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In Pictures: 15 Chrome OS productivity apps that work offline

Chromebooks are lightweight, inexpensive and efficient - in other words, great for business travel. But can these Cloud-based laptops operate when you're off Wi-Fi? Sure they can -- here are 15 productivity apps that can work with you when you're offline.

  • When Google released the first retail Chromebooks in 2011, the minimalist hardware and software were like a breath of fresh air compared to the relatively bloated PCs and Macs. However, while Chromebooks were great for working online, there wasn't much you could do if your network connection went down. That, however, has changed. New apps have brought the platform closer to traditional computing by working offline. In fact, there are currently about 200 offline apps available, including many productivity apps -- and the list is growing. You can even watch movies or edit videos offline. Here are 15 offline apps that make a Chromebook more useful for email, note-taking, graphics and more.

  • Business Processes Simulator Although it won't cut it for modeling truly complicated process simulations, Business Processes Simulator can examine and optimize how a process works. After creating a flow chart that models the business process, you can start the simulator, which advances the process in one-minute increments. This allows you to look at the timing and interaction between the different elements. A Log window at the bottom tracks changes during the simulator's run. At any time, you can pause the simulation, fast forward it or jump to the end, as if it were a video; there's no rewind option. While the process runs, the program can show details and graph critical items, like time allocation by task and employee utilization rate, key metrics for streamlining a process.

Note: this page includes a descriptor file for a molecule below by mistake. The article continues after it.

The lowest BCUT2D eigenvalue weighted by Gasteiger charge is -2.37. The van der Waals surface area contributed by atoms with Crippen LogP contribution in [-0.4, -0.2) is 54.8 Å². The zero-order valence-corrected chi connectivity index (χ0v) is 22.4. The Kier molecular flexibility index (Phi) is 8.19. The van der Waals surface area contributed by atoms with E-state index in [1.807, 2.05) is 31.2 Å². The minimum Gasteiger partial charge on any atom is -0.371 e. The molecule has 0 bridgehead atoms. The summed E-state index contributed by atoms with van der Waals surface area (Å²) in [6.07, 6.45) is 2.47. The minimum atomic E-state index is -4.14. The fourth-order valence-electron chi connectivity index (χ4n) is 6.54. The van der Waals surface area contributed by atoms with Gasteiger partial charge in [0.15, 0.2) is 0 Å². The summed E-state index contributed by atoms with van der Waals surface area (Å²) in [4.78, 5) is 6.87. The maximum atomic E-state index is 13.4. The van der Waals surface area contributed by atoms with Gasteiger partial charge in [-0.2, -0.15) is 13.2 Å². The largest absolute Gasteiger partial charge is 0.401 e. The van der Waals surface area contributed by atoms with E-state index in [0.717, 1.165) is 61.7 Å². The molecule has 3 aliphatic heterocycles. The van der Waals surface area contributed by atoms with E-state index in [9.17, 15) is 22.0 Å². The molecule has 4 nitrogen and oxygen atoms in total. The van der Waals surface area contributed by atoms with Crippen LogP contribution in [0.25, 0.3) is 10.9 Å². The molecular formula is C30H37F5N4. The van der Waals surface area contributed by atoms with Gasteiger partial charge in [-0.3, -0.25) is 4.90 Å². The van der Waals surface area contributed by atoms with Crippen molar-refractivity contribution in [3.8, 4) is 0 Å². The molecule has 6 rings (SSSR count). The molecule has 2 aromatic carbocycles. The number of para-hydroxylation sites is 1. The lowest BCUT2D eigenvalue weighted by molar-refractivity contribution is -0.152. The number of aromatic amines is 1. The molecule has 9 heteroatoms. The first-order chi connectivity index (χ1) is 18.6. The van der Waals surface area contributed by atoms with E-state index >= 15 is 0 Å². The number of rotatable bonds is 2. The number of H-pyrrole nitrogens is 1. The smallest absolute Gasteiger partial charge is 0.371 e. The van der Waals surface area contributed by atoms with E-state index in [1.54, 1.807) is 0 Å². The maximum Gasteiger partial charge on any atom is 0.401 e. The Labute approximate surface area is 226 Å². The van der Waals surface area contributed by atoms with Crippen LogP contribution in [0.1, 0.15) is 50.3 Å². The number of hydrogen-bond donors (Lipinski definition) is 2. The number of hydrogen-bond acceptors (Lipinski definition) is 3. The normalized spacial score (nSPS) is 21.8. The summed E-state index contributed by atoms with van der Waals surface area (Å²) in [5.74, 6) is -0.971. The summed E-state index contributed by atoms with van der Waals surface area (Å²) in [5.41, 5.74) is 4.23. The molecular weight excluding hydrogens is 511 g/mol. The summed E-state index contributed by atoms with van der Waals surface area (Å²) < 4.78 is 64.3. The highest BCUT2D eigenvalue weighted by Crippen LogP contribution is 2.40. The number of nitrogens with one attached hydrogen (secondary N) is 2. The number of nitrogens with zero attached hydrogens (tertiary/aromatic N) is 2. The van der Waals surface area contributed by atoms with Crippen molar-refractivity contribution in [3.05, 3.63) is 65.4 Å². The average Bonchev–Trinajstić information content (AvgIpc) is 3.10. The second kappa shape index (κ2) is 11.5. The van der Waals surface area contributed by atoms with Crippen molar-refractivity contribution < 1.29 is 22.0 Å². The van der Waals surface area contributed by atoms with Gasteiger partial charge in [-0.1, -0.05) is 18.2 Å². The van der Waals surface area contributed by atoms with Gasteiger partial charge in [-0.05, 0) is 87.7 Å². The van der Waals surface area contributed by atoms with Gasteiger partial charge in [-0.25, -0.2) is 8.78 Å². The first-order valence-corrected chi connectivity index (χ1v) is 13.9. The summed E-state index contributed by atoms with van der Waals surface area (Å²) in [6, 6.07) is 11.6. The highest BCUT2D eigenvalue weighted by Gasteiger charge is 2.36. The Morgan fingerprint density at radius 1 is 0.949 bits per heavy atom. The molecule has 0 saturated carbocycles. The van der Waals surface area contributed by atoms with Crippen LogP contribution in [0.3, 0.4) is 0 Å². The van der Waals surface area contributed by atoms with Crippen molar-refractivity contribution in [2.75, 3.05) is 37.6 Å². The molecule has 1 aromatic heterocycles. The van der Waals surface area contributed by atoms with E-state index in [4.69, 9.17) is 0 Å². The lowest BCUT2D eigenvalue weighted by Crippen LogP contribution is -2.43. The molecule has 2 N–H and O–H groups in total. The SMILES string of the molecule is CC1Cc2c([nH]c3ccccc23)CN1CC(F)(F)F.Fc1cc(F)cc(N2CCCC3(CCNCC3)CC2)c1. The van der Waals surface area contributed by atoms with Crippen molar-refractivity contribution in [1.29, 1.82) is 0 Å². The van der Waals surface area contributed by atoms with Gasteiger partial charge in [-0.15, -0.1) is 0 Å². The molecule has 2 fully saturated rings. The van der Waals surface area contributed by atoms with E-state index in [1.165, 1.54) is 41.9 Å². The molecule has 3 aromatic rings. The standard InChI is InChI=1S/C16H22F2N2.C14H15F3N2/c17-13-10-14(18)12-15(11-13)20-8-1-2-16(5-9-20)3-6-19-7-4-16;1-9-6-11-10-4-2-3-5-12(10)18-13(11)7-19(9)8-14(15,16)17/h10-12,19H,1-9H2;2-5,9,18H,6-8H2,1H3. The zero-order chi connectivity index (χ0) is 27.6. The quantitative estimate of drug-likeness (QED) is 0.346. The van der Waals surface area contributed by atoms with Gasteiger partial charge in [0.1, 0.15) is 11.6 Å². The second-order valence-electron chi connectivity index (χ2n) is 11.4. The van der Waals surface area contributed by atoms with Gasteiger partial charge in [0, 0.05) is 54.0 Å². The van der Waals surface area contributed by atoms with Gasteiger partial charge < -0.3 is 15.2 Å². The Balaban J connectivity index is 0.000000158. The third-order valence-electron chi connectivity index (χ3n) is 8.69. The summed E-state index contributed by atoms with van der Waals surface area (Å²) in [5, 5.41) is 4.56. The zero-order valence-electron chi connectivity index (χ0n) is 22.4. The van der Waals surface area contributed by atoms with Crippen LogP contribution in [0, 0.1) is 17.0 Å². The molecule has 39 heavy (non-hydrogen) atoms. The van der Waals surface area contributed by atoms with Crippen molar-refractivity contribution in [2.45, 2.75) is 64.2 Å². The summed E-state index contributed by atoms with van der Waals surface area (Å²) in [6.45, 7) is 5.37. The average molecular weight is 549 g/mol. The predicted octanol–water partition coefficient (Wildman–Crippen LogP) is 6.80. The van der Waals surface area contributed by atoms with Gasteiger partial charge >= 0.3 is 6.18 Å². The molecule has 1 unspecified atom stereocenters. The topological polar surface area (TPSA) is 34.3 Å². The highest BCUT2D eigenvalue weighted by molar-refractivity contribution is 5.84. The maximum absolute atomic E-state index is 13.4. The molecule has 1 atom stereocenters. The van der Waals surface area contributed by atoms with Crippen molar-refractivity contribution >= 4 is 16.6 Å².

• DOSBox for Google Chrome Want to use legacy DOS software on a Chromebook? Version 0.74 of DOSBox for Google Chrome emulates x86 operations. As a result, you can play with a bunch of old DOS games and business applications, from Word 5.5 for DOS or WordStar 3.3 to Borland's Turbo C. You'll need to download, email or put the program on a USB drive to install it, but it's worth the effort. I loaded PictView 1.94 and had no problem using it -- a blast from the past. While DOSBox doesn't work with every program, the company has put together a compatibility list. Keep in mind, however, that you may need to learn (or relearn) the syntax of DOS with DIR and CD commands; luckily, DOSBox has built-in help.

  • Forestpin Lite The next time you need to analyze your Web data for fraud or other issues, Forestpin can help with on-the-go data mining. You can try it out with a free three-month trial version; after that, the app costs $9. Once you've registered, you start by either opening a comma-delimited data file or pasting text into Forestpin's interface. It can organize and sort a list by a number of parameters and analyzes the data for problems such as duplicates, missing entries in a sequence, the frequency of numerals, and Z-factor analysis. The app presents the results in attractive graphs and charts that can be incorporated into a report or memo, making this lightweight program a heavy lifter.

  • Gliffy Diagrams Gliffy Diagrams puts a variety of business chart styles at your fingertips. The app can create business process modeling, flowcharts, entity relationship and BPMN charts, among others. There's even a section for mocking up a user interface. Just select the category you want to work with, grab a shape, a text box or other item and place it on the interface's grid background. Add more items and connect them with lines. The app includes a good assortment of geometric shapes and standard flowchart symbols, standardized BPMN shapes and Venn diagram circles in a variety of colors. In addition, individual items can be grouped and snapped to a grid. However, you can neither color nor rotate them. When you're done, the chart can be exported as an image.